Techniques to Boost Your Brain's Performance!
1995 SUCCESS Pages 55-62
we do depends on our minds -- yet we don't often think of the mind
as a tool whose powers can be multiplied dramatically.
bought thousands of copies of Dr. Win Wenger's earlier book,
A New Method for Personal Growth and Development, because
his focus is not on pathology, but opportunity. Dr. Wenger, a president
of the Institute for Visual Thinking in Gaithersburg, Md., has made
a specialty of understanding genius.
He argues that
those who make intuitive leaps of clarity, from Mozart to Einstein
to Edison, are able to read messages their subconscious minds are
trying to send them. The rest of us receive such messages, too,
but are not adept at listening to them. The gift of the gifted is
the ability to listen to their own minds.
The good news,
as Dr. Wenger and former SUCCESS senior editor Richard Poe
show in their new book, The Einstein Factor, is that we can
learn techniques that open our brains' capacity for genius.
numinous eyes, bushy mustache, and shock of silver hair remain the
quintessential image of "genius," the name a synonym for
supernormal intelligence. But as a child, Albert Einstein appeared
deficient. Dyslexia caused him great difficulty in speech and reading.
childhood development Proceeded slowly," recalled his sister.
"He had such difficulty with language that they feared that
he would never learn to speak
.Every sentence he uttered, he
repeated to himself softly, moving his lips. This habit persisted
into his seventh year."
language skills provoked his Greek teacher to tell the boy, "You
will never amount to anything." Einstein was expelled from
high school. He flunked a college entrance exam. After finally completing
his bachelor's degree, he failed to attain a recommendation from
his professors and was forced to take a lowly job in the Swiss patent
office. Until his mid-20s, he seemed destined for a life of mediocrity.
Yet, when he was 26, Einstein published his Special Theory of Relacivity.
Sixteen years later, he won a Nobel prize.
What did Einstein
have that we don't? That's what Dr. Thomas Harvey wanted to know.
He was the pathologist on duty at Princeton Hospital when Einstein
died in 1955. By sheer chance, fate had fingered Harvey to perform
Einstein's autopsy. Without permission from the family, Harvey took
it upon himself to remove and keep Einstein's famous brain. For
the next 40 years, Harvey stored the brain in jars of formaldehyde,
studying it slice by slice under the microscope and dispensing small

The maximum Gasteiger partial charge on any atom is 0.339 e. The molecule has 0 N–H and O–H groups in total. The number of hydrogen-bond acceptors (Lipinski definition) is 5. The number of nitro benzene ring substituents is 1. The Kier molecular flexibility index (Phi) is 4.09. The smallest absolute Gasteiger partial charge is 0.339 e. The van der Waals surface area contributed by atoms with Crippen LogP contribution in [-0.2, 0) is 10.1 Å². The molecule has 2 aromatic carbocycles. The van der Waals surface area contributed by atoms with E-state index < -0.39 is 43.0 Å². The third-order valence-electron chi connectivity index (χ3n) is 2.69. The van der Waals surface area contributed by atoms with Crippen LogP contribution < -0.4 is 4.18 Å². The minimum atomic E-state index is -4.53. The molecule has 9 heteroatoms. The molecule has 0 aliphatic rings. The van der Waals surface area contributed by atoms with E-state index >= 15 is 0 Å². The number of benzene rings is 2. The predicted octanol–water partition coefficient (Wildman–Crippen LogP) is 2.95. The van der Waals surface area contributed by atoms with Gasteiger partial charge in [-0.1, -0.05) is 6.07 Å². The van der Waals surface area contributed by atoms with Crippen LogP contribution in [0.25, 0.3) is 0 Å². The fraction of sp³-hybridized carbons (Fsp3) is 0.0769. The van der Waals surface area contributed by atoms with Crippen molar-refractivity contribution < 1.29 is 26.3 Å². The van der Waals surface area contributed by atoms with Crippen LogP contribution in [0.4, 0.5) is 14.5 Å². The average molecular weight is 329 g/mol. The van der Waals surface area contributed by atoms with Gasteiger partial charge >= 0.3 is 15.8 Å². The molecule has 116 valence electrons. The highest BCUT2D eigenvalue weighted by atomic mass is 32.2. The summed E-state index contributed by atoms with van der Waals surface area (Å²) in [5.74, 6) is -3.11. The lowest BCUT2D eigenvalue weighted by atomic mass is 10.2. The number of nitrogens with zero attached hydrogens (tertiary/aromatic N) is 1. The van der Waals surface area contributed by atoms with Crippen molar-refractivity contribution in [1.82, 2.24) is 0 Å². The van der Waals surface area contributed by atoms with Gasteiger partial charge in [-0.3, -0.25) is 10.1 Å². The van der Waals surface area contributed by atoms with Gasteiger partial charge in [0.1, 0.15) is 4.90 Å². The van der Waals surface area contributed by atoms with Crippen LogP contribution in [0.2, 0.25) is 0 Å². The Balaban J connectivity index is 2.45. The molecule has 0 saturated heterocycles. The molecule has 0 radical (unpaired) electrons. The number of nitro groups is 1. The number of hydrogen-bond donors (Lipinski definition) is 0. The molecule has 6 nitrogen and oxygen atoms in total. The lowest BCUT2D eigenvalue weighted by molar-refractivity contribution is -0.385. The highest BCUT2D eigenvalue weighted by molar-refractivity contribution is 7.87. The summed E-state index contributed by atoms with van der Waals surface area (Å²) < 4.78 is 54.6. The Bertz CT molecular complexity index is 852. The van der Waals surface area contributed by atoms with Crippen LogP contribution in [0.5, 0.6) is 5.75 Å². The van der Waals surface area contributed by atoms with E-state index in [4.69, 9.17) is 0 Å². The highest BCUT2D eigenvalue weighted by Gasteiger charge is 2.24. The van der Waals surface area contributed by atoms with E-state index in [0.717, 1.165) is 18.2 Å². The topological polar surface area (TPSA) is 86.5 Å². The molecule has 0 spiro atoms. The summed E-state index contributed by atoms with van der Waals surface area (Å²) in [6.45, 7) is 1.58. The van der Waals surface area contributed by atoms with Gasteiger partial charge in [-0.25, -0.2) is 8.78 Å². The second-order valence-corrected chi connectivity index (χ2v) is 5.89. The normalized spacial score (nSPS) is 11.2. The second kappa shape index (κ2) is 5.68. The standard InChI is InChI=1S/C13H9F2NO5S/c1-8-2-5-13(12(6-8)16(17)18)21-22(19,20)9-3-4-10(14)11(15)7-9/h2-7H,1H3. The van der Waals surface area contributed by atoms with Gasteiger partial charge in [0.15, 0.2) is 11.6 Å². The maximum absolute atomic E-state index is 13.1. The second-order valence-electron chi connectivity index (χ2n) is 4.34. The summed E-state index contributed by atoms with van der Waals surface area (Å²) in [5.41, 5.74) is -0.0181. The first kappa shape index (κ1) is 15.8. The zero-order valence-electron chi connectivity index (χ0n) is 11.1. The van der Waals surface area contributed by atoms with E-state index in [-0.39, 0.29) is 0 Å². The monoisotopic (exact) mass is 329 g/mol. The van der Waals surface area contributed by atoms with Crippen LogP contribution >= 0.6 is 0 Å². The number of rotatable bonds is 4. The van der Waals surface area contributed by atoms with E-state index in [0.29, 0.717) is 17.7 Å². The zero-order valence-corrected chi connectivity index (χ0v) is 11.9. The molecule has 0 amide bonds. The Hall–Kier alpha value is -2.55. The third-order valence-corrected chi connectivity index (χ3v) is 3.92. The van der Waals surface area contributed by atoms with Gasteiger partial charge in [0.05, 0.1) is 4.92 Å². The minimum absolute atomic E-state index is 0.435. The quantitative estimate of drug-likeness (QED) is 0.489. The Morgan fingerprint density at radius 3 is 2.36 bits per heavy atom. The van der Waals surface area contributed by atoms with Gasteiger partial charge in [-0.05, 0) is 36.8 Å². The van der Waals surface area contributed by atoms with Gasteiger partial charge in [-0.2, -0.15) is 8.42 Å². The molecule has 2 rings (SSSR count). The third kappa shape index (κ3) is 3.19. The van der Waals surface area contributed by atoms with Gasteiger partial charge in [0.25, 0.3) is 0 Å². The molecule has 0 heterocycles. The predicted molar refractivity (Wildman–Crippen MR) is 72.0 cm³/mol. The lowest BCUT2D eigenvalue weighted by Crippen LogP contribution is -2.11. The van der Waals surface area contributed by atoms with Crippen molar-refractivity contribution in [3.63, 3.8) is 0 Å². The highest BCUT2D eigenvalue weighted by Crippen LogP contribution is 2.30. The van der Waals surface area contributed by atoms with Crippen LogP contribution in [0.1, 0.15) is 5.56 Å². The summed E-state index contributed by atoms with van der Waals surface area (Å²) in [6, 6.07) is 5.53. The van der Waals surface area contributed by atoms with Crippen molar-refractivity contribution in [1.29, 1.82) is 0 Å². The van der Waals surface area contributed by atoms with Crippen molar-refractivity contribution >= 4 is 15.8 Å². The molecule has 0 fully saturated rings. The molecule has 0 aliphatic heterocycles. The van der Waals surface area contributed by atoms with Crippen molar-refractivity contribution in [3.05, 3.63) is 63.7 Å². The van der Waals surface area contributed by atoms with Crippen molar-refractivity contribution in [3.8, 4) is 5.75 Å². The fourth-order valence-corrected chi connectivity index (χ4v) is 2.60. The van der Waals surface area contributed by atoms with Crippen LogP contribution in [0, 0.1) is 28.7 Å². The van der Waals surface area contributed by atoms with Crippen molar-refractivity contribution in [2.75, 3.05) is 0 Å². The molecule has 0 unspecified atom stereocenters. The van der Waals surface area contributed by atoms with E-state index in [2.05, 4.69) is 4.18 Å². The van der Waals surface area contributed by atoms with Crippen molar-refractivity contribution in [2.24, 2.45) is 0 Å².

samples to other researchers on request.
had ever found a difference that earmarked a brain as that of a
genius," Harvey later explained to a reporter. Neither he nor
his colleagues found any definitive sign that would mark Einstein's
brain as extraordinary according to the ideas of brain physiology
of that time. But in the early 1980s, Marian Diamond, a neuroanatomist
at the University of California at Berkeley, made some discoveries
about brains in general and Einstein's in particular that could
revolutionize ideas about genius and help entrepreneurs who want
to become more innovative.
One of Diamond's
experiments was with rats, One group she placed in a super-stimulating
environment with swings, ladders, treadmills, and toys. The other
group was confined to bare cages. The rats in the high-stimulus
environment not only lived to the advanced age of 3 (the equivalent
of 90 in a man), but their brains increased in size, sprouting new
glial cells, which make connections between neurons (nerve cells)
As long ago as 1911, Santiago Ramon y Cajal, the father of
neuroanatomy, had found that the number of interconnections between
neurons was a far better predictor of brainpower than the sheer
number of neurons.
So, in rats,
Diamond had created the physical footprint of higher intelligence
through mental exercise. She then examined sections of Einstein's
brain -- and found that it, too, was unusually "interconnected."
It had a larger-than-normal number of glial cells in the left parietal
lobe, which is a kind of neurological switching station that connects
the various areas of the brain. It has long been known that unlike
neurons, which do not reproduce after we are born, the connective
hardware of the brain -- glial cells, axons, and dendrites -- can
increase in number throughout life, depending on how you use your
brain. The more we learn, the more of these pathways are created.
When we learn a skill such as riding a bicycle, We create connections
between brain cells that remain, even if we don't practice the skill
for decades. Mental power is, in a way, connective power.
mental development affected by some analogy to the swings, ladders,
treadmills, and toys of Diamond's super-rats? Did he, in some sense,